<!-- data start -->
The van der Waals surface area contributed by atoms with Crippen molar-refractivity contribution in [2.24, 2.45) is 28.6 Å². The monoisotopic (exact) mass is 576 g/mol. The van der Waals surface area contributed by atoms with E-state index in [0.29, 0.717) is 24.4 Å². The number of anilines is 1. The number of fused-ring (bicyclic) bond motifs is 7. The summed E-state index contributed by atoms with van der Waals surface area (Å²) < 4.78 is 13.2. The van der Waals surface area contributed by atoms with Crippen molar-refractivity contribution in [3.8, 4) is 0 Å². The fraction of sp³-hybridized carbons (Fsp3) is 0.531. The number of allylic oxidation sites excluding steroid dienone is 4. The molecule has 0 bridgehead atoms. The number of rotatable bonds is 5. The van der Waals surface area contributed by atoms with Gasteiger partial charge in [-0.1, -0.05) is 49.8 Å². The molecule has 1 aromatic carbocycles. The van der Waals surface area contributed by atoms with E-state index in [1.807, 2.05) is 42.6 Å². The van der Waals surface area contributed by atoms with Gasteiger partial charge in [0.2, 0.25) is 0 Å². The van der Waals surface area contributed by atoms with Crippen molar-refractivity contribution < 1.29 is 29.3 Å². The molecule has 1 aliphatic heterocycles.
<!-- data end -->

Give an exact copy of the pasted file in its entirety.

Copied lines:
The van der Waals surface area contributed by atoms with Crippen molar-refractivity contribution in [2.24, 2.45) is 28.6 Å². The monoisotopic (exact) mass is 576 g/mol. The van der Waals surface area contributed by atoms with E-state index in [0.29, 0.717) is 24.4 Å². The number of anilines is 1. The number of fused-ring (bicyclic) bond motifs is 7. The summed E-state index contributed by atoms with van der Waals surface area (Å²) < 4.78 is 13.2. The van der Waals surface area contributed by atoms with Crippen molar-refractivity contribution in [3.8, 4) is 0 Å². The fraction of sp³-hybridized carbons (Fsp3) is 0.531. The number of allylic oxidation sites excluding steroid dienone is 4. The molecule has 0 bridgehead atoms. The number of rotatable bonds is 5. The van der Waals surface area contributed by atoms with Gasteiger partial charge in [-0.1, -0.05) is 49.8 Å². The molecule has 1 aromatic carbocycles. The van der Waals surface area contributed by atoms with E-state index in [1.807, 2.05) is 42.6 Å². The van der Waals surface area contributed by atoms with Gasteiger partial charge in [0.2, 0.25) is 0 Å². The van der Waals surface area contributed by atoms with Crippen molar-refractivity contribution < 1.29 is 29.3 Å². The molecule has 1 aliphatic heterocycles.